GENEVA – The Geneva Food and Beverage Association is hosting two community forums about the 0.5 percent sales tax increase referendum on the March 20 ballot.
One forum is at 7 p.m. March 6 at the American Legion Post 75, 22 S. Second St., Geneva.
A second forum is scheduled for 7 p.m. March 13 at Wildwood Restaurant, 477 S. Third St., Geneva.
When the Geneva City Council voted to put the referendum on the ballot, it also voted to enact a 2 percent Places for Eating Tax to go into effect May 1 if the sales tax referendum does not pass.
Officials said the city needs the additional revenue to pay for capital projects and core services.
Al Buchanan, owner of Geneva Wine Cellars and Tasting Room and a director of the association, said it was important that voters support the sales tax referendum, which would keep Geneva at a competitive sales tax rate of 8 percent.
“We believe that the citizens of Geneva should come out and hear our elected leaders explain their needs for additional funding to run the government,” Buchanan said.
“We have met with the mayor and City Council over many, many months. They repeatedly expressed the need for funds for capital expenditures and to continue to provide basic services, and [the] public should hear the same things we heard at meetings.”
Members of the Geneva City Council will be available at both forums to answer questions from the public.
Buchanan said if Geneva needs additional funding to keep the community vibrant, then the burden should be through a citywide sales tax increase, rather than by a food and beverage tax.
The restaurant tax, which is a pass-through tax on customers, would raise an estimated $1.5 million per year, city officials said. The half-percent sales tax would raise about $2 million, but 2 percent of what the city collects would go to the state, officials said.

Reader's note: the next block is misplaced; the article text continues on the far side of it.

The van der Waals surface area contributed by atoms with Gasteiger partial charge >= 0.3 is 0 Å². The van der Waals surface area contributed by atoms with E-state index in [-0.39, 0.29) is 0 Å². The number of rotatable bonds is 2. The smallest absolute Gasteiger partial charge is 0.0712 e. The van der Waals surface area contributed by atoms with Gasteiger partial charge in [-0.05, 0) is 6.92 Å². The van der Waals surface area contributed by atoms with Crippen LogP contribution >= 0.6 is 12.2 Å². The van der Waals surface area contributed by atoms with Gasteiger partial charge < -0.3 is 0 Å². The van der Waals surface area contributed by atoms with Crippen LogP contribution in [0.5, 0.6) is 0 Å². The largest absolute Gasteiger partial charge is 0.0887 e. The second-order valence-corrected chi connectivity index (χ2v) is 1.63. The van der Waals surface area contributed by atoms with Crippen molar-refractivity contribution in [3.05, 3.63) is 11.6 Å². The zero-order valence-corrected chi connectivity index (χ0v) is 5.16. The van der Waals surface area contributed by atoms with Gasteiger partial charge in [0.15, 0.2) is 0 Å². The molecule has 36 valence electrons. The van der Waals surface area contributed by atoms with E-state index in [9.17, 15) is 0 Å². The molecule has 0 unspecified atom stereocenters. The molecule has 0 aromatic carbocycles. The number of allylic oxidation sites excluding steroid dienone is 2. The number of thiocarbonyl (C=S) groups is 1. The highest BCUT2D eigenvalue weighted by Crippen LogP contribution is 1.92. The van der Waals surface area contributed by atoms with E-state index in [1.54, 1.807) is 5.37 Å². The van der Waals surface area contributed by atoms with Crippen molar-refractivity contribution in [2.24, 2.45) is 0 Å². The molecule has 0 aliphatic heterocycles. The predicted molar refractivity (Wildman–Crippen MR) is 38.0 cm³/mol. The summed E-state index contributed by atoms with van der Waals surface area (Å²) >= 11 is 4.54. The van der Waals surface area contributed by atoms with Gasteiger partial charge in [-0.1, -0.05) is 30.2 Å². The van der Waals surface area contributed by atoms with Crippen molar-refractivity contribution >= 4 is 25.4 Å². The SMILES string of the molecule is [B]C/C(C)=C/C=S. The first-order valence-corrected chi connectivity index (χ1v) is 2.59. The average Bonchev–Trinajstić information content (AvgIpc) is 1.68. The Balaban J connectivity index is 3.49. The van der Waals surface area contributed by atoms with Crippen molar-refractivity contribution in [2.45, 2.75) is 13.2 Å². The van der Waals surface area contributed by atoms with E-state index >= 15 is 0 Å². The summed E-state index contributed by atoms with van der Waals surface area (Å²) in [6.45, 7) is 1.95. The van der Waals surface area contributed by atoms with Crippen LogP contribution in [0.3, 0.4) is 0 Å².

“The burden should be borne equally,” Buchanan said. “A half-percent sales tax rather than singling out the food and beverage industry at quadruple that amount. Especially on an industry that is struggling at the moment.”
Buchanan said employees would bear the brunt of a Places for Eating Tax as they are largely low-wage workers who depend on tips, as customers will reduce the amount they leave as tips if they have to pay 2 percent more on the restaurant and bar tabs.
“This would penalize these low-paid hardworking people such as the ones we depend on to provide services to our customers,” Buchanan said.
City officials were required to put the sales tax question on the ballot because Geneva is not a home-rule community. However, state law allows municipalities to enact a Places for Eating Tax regardless of whether it is home rule or not, officials said.
Buchanan said he disagrees with the idea that a vote against the referendum is a vote in favor of the restaurant tax.
“The fair thing to do was to put both taxes on the referendum and let the public decide,” Buchanan said.
Geneva Mayor Kevin Burns said he would not go over the same issues again with regard to the sales tax referendum and the Places for Eating Tax.
“My focus is squarely on the upcoming referendum, not rehashing topics that have already been discussed and decided as a result of countless private and public meetings,” Burns said.